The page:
Wednesday, April 4, 2012

Is There Really a "Market" These Days?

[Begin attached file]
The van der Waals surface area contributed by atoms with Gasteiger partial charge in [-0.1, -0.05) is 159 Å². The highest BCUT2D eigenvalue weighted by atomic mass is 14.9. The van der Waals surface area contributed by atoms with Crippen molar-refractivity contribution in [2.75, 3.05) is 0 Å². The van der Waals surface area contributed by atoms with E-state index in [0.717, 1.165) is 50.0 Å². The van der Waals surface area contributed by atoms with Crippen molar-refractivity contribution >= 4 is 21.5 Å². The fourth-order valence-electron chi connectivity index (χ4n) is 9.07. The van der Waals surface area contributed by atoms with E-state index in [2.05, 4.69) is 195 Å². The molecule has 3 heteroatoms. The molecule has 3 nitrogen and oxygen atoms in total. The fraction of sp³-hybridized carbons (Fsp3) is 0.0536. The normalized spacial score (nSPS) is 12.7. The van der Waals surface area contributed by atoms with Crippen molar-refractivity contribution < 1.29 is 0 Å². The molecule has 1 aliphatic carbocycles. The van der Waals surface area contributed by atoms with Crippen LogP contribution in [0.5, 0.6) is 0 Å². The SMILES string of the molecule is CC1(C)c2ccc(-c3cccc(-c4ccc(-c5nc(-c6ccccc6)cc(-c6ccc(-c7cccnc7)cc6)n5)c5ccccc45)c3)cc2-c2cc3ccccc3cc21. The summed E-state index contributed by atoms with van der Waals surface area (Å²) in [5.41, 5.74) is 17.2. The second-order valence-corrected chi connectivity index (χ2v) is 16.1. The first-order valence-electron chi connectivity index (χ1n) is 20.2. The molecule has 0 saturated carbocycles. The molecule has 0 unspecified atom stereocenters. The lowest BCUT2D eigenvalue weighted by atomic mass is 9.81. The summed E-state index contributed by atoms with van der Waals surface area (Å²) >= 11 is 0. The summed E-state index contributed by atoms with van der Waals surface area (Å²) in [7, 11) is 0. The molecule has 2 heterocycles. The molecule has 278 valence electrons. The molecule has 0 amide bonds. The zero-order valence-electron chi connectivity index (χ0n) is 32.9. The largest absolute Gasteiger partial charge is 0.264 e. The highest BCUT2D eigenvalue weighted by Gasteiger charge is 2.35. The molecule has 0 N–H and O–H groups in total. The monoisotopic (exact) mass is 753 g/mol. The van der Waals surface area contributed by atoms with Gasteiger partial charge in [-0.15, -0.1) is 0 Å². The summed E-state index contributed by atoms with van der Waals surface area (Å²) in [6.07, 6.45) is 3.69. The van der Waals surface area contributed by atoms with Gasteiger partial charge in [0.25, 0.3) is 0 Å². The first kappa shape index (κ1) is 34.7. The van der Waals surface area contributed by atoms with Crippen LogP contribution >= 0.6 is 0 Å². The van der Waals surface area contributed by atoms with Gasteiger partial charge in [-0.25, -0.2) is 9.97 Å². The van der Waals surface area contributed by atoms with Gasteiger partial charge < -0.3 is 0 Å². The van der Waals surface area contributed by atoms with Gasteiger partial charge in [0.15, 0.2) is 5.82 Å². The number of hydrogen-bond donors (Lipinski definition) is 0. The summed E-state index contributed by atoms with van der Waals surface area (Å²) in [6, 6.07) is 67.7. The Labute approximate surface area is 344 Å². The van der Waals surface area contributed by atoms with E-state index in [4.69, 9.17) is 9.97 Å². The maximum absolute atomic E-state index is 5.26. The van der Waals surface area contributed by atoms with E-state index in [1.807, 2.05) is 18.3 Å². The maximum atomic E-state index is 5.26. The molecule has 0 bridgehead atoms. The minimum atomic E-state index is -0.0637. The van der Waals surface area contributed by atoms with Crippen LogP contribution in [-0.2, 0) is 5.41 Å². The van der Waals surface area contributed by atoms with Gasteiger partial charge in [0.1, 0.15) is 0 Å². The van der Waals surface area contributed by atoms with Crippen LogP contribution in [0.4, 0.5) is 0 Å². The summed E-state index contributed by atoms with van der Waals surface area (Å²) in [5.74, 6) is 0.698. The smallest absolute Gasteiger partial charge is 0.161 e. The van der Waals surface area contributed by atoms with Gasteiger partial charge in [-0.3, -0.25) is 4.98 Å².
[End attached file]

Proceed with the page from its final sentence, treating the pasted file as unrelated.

By definition, a "market" is a place where prices are agreed upon ("discovered") by the interaction of buyers and sellers. It follows that when either of those parties is absent, prices are set artificially. Buyers fled equity markets in the developed world after the financial meltdown of 2008, having only gradually gotten their nerve back after the 2000 "dot-com" stock crash. After being devastated twice in one decade (and this time by unethical if not criminal behaviour, not some "new normal" of earning-less dot-coms), it appears many investors haven't come back this time. Stock market "volume" (shares traded) is dismally low, despite historically low interest rates courtesy of Ben Bernanke - which among other "benefits"should be forcing mom and pop investors back into the market to get some yield, any yield, on their nest eggs (what's left of them). It hasn't worked. In fact, volume continues to get worse, even as stock indexes recently surpassed their 2008 highs. This begs two questions: 1) if individual investors are buying bonds, real estate, guaranteed term deposits, Treasuries, or keeping their money in savings accounts (or under the mattress) paying little or no interest, ie. buying anything but stocks, who are the buyers that keep pushing markets higher? And: 2) if prices are being set "artificially" due to a dearth of buyers, is this situation sustainable?  Yesterday, when the Fed's minutes from their last meeting were released and investors saw in writing what Bernanke had told them verbally last week (there will be no Quantitative Easing 3) the markets sold off sharply.  Was yesterday's skittishness a sign of just how fragile this market recovery really is - a market recovery sans buyers?